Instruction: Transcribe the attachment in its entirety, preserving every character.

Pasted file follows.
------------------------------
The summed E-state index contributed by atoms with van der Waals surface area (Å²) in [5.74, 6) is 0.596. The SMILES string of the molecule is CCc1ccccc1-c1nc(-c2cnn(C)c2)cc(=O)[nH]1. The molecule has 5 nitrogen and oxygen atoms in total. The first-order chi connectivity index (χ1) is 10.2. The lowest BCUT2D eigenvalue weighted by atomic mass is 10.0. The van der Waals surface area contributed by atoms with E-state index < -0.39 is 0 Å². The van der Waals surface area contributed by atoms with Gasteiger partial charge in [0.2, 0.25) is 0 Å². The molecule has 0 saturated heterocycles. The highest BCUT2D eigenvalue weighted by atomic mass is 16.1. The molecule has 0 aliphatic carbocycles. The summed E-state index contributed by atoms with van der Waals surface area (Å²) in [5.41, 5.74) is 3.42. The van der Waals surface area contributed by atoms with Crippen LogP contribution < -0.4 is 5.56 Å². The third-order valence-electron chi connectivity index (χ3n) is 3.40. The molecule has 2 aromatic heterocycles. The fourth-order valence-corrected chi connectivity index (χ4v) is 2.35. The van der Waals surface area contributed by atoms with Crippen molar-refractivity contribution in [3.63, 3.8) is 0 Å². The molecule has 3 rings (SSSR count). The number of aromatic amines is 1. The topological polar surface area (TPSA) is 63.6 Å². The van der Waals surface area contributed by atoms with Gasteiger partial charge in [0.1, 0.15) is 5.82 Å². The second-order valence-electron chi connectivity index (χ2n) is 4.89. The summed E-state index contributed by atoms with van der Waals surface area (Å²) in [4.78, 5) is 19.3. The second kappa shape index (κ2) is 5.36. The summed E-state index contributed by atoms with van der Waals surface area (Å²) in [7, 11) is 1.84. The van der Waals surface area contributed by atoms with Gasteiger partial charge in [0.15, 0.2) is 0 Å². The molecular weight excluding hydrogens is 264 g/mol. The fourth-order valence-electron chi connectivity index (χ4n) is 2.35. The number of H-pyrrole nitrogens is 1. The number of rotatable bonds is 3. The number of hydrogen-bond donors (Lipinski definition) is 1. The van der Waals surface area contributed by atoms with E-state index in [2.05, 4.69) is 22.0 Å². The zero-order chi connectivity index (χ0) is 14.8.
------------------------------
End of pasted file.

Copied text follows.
The summed E-state index contributed by atoms with van der Waals surface area (Å²) in [5.74, 6) is 0.596. The SMILES string of the molecule is CCc1ccccc1-c1nc(-c2cnn(C)c2)cc(=O)[nH]1. The molecule has 5 nitrogen and oxygen atoms in total. The first-order chi connectivity index (χ1) is 10.2. The lowest BCUT2D eigenvalue weighted by atomic mass is 10.0. The van der Waals surface area contributed by atoms with E-state index < -0.39 is 0 Å². The van der Waals surface area contributed by atoms with Gasteiger partial charge in [0.2, 0.25) is 0 Å². The molecule has 0 saturated heterocycles. The highest BCUT2D eigenvalue weighted by atomic mass is 16.1. The molecule has 0 aliphatic carbocycles. The summed E-state index contributed by atoms with van der Waals surface area (Å²) in [5.41, 5.74) is 3.42. The van der Waals surface area contributed by atoms with Crippen LogP contribution < -0.4 is 5.56 Å². The third-order valence-electron chi connectivity index (χ3n) is 3.40. The molecule has 2 aromatic heterocycles. The fourth-order valence-corrected chi connectivity index (χ4v) is 2.35. The van der Waals surface area contributed by atoms with Crippen molar-refractivity contribution in [3.63, 3.8) is 0 Å². The molecule has 3 rings (SSSR count). The number of aromatic amines is 1. The topological polar surface area (TPSA) is 63.6 Å². The van der Waals surface area contributed by atoms with Gasteiger partial charge in [0.1, 0.15) is 5.82 Å². The second-order valence-electron chi connectivity index (χ2n) is 4.89. The summed E-state index contributed by atoms with van der Waals surface area (Å²) in [4.78, 5) is 19.3. The second kappa shape index (κ2) is 5.36. The summed E-state index contributed by atoms with van der Waals surface area (Å²) in [7, 11) is 1.84. The van der Waals surface area contributed by atoms with Gasteiger partial charge in [0.15, 0.2) is 0 Å². The molecular weight excluding hydrogens is 264 g/mol. The fourth-order valence-electron chi connectivity index (χ4n) is 2.35. The number of H-pyrrole nitrogens is 1. The number of rotatable bonds is 3. The number of hydrogen-bond donors (Lipinski definition) is 1. The van der Waals surface area contributed by atoms with E-state index in [2.05, 4.69) is 22.0 Å². The zero-order chi connectivity index (χ0) is 14.8.